PUTATAN (July 11): The dairy sector is becoming a sunset industry with rising costs that forces farmers to cease operation.
Sabah Daily Farmers Association president Adjunct Professor Datuk Yap Yun Fook said the number of dairy farmers in Sabah had dwindled to about 30 from 600 in the past.
“This is a sunset industry. I have been the president of Sabah Daily Farmers Association since 2000.
“There were hundreds of dairy farmers in the past but now the number has dropped to less than 30,” he said in a press conference on Monday, adding that the operational costs of dairy farms has increased by 100 per cent.
He said Sabah produces about nine million litres of milk annually, but the volume is decreasing as more farms have closed because of rising operational costs.
Yap, who is also the managing director of Yun Fook Resources Sdn Bhd, said his factory in Lok Kawi, which produces Eco-Yap fresh milk and drinking yogurt, only processes 20 tonnes of milk daily instead of its maximum capacity of 100 tonnes per day due to the lack of milk supply.
The factory was established in 2014 with an investment of RM60 million.
The milk the factory processes is sourced from his farm – he rears about 5,000 dairy cows in Keningau – and from other farmers.
Yap said the decreasing milk production is caused by error in government policies.
He opined that the government should focus on supporting the main industry players to boost milk production because they have economies of scale.
He said providing small livestock farmers with 10 or 20 dairy cows is not viable economically because they do not have the facilities or sophisticated milking machines to produce milk hygienically.
In addition, Yap said smaller players would find it difficult to mechanize their operations because of small land area.
“Dairy farms should be developed in a large scale with the use of machines because it will be cheaper in the long run.”
He said manual labour is not only less efficient, but also incurs higher cost in the form of salary, accommodation and utility bills.
He said there are only three fresh milk processing factories in Sabah, namely his, Sabah International Dairies (SID) and Desa.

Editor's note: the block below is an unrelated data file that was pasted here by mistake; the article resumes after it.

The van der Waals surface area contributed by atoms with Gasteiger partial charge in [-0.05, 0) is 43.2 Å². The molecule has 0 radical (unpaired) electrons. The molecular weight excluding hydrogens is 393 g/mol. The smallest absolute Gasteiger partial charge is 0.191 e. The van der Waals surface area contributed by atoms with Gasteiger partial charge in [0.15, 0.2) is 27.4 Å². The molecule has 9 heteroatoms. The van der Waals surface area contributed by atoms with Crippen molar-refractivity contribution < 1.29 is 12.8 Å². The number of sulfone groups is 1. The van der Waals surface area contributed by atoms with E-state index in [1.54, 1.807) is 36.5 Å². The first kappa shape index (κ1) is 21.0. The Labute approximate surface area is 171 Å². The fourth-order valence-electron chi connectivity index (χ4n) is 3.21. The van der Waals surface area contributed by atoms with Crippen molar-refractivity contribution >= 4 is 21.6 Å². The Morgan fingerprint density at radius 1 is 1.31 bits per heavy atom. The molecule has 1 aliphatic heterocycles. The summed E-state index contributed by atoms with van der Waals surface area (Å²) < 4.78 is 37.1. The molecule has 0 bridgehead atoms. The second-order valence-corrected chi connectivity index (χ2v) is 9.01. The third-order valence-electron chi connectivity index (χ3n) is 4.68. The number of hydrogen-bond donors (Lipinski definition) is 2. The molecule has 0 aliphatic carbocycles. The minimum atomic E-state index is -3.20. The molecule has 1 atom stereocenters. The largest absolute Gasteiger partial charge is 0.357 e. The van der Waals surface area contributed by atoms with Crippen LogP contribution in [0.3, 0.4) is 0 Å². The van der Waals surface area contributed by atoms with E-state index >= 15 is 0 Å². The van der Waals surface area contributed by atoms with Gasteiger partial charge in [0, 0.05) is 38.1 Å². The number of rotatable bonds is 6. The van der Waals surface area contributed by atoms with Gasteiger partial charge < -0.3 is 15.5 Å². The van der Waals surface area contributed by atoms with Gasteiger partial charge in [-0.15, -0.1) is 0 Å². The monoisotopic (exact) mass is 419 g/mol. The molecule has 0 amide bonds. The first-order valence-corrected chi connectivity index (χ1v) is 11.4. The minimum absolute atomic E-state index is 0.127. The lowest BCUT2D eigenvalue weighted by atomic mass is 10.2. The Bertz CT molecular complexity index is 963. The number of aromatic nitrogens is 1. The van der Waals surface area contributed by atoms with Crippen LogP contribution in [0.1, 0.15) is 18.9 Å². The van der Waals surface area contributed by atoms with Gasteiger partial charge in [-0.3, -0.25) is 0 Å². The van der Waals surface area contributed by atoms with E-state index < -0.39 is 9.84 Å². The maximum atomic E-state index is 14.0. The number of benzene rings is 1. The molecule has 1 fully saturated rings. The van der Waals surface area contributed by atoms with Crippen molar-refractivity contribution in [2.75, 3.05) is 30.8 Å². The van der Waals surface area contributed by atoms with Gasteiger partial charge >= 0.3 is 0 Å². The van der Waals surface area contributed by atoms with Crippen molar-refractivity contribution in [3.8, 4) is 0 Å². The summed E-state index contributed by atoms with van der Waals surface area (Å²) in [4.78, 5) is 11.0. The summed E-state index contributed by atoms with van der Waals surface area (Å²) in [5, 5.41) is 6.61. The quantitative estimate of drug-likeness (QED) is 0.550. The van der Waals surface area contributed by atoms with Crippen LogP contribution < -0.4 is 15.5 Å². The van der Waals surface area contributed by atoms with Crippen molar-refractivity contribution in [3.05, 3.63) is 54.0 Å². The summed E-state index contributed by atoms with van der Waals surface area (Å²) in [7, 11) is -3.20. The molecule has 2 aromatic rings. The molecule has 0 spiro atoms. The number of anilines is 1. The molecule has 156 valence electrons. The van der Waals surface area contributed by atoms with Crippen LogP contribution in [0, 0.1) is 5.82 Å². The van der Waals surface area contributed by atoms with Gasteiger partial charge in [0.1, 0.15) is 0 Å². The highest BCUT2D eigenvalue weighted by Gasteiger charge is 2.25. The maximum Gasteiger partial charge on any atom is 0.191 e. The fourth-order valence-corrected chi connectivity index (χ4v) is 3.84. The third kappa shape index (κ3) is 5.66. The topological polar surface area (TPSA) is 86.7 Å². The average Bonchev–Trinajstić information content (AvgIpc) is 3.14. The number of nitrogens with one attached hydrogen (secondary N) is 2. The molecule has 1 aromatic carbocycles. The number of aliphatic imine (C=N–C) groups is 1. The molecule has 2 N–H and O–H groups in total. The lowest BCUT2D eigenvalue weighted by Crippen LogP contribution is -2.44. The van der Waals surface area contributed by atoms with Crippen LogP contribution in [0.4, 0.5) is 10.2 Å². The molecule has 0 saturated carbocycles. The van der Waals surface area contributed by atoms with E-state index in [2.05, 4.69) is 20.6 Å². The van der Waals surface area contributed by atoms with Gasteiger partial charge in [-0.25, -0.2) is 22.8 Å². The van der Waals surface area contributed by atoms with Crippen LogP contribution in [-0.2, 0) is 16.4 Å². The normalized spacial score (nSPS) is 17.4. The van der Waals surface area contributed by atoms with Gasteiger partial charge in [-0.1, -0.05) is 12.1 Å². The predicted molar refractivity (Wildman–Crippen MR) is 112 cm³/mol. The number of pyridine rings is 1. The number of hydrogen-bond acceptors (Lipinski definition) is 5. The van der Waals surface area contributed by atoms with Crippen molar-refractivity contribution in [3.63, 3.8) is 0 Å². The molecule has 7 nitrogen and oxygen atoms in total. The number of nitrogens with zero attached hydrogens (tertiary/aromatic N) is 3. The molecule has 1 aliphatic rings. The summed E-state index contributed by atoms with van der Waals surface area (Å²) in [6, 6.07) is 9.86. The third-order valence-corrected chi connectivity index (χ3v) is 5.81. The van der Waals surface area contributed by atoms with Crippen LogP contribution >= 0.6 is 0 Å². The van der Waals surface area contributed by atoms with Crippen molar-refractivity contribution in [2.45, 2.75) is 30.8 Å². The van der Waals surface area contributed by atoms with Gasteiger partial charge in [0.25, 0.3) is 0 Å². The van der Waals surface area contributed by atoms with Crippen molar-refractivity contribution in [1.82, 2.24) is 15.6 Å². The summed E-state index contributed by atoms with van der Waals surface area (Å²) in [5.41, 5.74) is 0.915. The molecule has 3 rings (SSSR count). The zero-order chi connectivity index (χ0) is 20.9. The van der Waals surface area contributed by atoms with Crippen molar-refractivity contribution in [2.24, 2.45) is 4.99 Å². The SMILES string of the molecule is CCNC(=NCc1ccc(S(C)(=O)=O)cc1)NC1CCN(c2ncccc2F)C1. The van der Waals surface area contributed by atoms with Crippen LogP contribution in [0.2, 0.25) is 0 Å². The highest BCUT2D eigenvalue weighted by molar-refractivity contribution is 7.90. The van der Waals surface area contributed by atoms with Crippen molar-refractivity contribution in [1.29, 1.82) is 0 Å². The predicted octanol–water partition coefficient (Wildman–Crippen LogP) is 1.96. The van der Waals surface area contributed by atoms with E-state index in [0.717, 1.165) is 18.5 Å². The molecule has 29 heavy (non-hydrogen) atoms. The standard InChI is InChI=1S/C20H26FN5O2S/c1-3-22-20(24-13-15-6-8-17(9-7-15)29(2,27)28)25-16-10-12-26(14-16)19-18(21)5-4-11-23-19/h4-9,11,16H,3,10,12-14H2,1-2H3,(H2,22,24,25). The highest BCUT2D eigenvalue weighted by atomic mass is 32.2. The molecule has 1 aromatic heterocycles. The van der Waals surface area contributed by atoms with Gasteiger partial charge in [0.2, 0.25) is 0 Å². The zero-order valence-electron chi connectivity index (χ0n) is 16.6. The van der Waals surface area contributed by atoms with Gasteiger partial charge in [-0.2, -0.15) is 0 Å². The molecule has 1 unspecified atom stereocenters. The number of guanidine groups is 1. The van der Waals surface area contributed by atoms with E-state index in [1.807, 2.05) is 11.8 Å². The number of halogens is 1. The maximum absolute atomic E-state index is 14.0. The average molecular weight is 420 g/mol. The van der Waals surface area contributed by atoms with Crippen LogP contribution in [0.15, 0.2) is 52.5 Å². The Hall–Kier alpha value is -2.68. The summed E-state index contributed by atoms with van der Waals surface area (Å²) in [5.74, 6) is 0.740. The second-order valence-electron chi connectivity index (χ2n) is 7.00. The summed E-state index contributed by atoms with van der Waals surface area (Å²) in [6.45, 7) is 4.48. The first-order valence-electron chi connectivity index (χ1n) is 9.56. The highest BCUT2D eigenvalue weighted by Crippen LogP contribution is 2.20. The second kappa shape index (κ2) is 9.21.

Yap said the Parliament had approved an allocation of RM400 million last year to acquire locally-produced milk for poor students, but he claimed that part of the funds have been used to purchase full cream milk that was a mixture of milk powder and water because the local dairy supply was not sufficient for the whole country.
“Full cream milk is basically milk powder mixed with water. Fresh milk is 100 per cent cow’s milk,” he explained.
Yap said the government should support the dairy industry by supporting the industry players through the provision of cows, milking machine and chiller tanks.
“Instead of spending over RM50 billion on imported food, why not help the farmers? We are not asking for RM50 billion, RM2 to RM3 billion may be enough to develop the dairy sector.”
He said the Minister of Agriculture and Food Industries Datuk Seri Dr Ronald Kiandee is a Sabahan, he could bring up the issues to the cabinet.
“The government should review policies that are no longer suitable, and be brave to do something about it.”
He said the government should seek industry players who are knowledgeable about the dairy sector to develop the industry.
Yap said he has been in the business for 40 years and is willing to share his knowledge with government agencies for the future of the industry in Sabah.
He started with two cows in 1982 and milked by hand before expanding to 5,000 cows across 150 hectares in Keningau.
Eco-Yap fresh milk is sold locally and to West Malaysian markets, including Kuala Lumpur and Johor.